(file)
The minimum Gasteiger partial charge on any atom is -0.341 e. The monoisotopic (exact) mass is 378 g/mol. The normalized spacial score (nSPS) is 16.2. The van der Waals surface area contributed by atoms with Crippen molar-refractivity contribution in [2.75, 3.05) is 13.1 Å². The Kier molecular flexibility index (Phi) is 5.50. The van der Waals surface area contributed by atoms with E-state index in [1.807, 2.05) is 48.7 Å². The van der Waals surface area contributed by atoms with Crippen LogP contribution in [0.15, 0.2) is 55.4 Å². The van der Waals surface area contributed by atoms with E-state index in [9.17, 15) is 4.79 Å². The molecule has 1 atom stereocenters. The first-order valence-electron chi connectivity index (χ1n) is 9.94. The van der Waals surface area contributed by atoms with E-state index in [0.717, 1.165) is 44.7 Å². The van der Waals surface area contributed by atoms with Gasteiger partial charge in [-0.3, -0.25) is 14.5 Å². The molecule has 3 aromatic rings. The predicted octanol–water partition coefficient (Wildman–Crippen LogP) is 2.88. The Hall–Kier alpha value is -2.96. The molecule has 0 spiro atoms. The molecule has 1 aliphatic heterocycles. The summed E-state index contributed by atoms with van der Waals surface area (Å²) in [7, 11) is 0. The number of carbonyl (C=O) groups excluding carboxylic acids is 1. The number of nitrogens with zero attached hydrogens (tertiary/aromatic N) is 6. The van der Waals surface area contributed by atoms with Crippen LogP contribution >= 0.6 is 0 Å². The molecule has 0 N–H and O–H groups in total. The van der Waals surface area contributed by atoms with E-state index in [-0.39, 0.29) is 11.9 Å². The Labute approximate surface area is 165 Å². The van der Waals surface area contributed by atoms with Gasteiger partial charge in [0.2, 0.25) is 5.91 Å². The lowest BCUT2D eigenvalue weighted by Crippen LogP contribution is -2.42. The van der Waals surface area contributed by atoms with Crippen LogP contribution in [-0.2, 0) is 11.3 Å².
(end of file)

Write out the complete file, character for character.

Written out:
The minimum Gasteiger partial charge on any atom is -0.341 e. The monoisotopic (exact) mass is 378 g/mol. The normalized spacial score (nSPS) is 16.2. The van der Waals surface area contributed by atoms with Crippen molar-refractivity contribution in [2.75, 3.05) is 13.1 Å². The Kier molecular flexibility index (Phi) is 5.50. The van der Waals surface area contributed by atoms with E-state index in [1.807, 2.05) is 48.7 Å². The van der Waals surface area contributed by atoms with Crippen LogP contribution in [0.15, 0.2) is 55.4 Å². The van der Waals surface area contributed by atoms with E-state index in [9.17, 15) is 4.79 Å². The molecule has 1 atom stereocenters. The first-order valence-electron chi connectivity index (χ1n) is 9.94. The van der Waals surface area contributed by atoms with E-state index in [0.717, 1.165) is 44.7 Å². The van der Waals surface area contributed by atoms with Gasteiger partial charge in [-0.3, -0.25) is 14.5 Å². The molecule has 3 aromatic rings. The predicted octanol–water partition coefficient (Wildman–Crippen LogP) is 2.88. The Hall–Kier alpha value is -2.96. The molecule has 0 spiro atoms. The molecule has 1 aliphatic heterocycles. The summed E-state index contributed by atoms with van der Waals surface area (Å²) in [7, 11) is 0. The number of carbonyl (C=O) groups excluding carboxylic acids is 1. The number of nitrogens with zero attached hydrogens (tertiary/aromatic N) is 6. The van der Waals surface area contributed by atoms with Crippen LogP contribution >= 0.6 is 0 Å². The molecule has 0 N–H and O–H groups in total. The van der Waals surface area contributed by atoms with E-state index in [-0.39, 0.29) is 11.9 Å². The Labute approximate surface area is 165 Å². The van der Waals surface area contributed by atoms with Gasteiger partial charge in [0.2, 0.25) is 5.91 Å². The lowest BCUT2D eigenvalue weighted by Crippen LogP contribution is -2.42. The van der Waals surface area contributed by atoms with Crippen LogP contribution in [-0.2, 0) is 11.3 Å².